Canadian rock outfit The Glorious Sons have announced their new album Young Beauties and Fools will be out October 13th. You can check out the latest single from the band with “Everything Is Alright” below.
The album is about the adventures (and frequent misadventures) of main songwriter Brett in the truest way. It’s also an album where The Glorious Sons — rounded out by Chris Koster (guitar), Adam Paquette (drums) and Chris Huot (bass) — capture all the listlessness and confusion of young adulthood over the course of 10 stunning tracks. “It’s basically the story of a 24-year-old kid,” says Brett. “They’re simple songs about alcoholism and the mostly autobiographical story of my life. The whole thing is derived from the thoughts, actions and feelings of a kid who doesn’t really know himself and the consequences of those actions.”
Whether it’s the rock ‘n’ roll bender “My Poor Heart,” the not-so-classic boy-meets-girl story of “Josie,” or the deeply embarrassing punch-up at a wedding tale “Everything Is Alright,” Brett’s songwriting deftly explores the imperfect humanity of both himself and the many characters he introduces over the course of the album.
It wasn’t easy to capture that realness. The band wanted to range further, to grow and evolve from the successes of The Union but eighteen months of recording didn’t yield the results they were looking for. It wasn’t until they headed to Los Angeles to work with production team Fast Friends (Frederik Thaae, Ryan Spraker, Tom Peyton) and started exploring a collection of old voice memos on Brett’s phone that they had their eureka moment. The subsequent creative outburst resulted in an album written in 12 days and recorded in 14.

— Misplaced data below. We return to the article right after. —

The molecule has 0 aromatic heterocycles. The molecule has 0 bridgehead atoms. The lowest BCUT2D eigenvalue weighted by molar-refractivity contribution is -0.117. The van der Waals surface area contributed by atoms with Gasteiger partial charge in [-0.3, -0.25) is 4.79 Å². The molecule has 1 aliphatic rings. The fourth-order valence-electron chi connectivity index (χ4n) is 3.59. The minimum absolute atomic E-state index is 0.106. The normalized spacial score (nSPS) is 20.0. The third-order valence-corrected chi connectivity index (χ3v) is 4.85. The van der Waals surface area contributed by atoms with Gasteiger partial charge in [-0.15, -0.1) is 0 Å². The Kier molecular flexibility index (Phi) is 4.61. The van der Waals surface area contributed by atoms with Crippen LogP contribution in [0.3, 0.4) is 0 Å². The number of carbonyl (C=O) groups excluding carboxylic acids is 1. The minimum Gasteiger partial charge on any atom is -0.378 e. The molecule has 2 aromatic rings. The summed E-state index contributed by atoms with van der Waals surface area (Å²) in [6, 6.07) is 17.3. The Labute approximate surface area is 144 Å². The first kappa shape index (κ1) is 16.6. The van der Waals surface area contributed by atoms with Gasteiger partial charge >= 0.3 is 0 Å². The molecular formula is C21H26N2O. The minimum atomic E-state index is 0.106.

“It was our first time working with these guys in the studio and we were still kinda feeling each other out,” says Brett. “There were times when it almost felt like a blind date. And we had been in the studio with a couple of other producers prior to that and went home empty handed. So after a few lukewarm conversations about ideas, I said to them, ‘Boys, can I show you something?’ I took out my iPhone and played ‘Josie’ and they just went fucking nuts. They wanted us to challenge ourselves as players and songwriters and pushed me to write from personal experience. After that, the hardest part of recording was choosing which songs to keep for the album. I’m forever grateful to them for teaching me to trust myself as a writer and help find that voice.”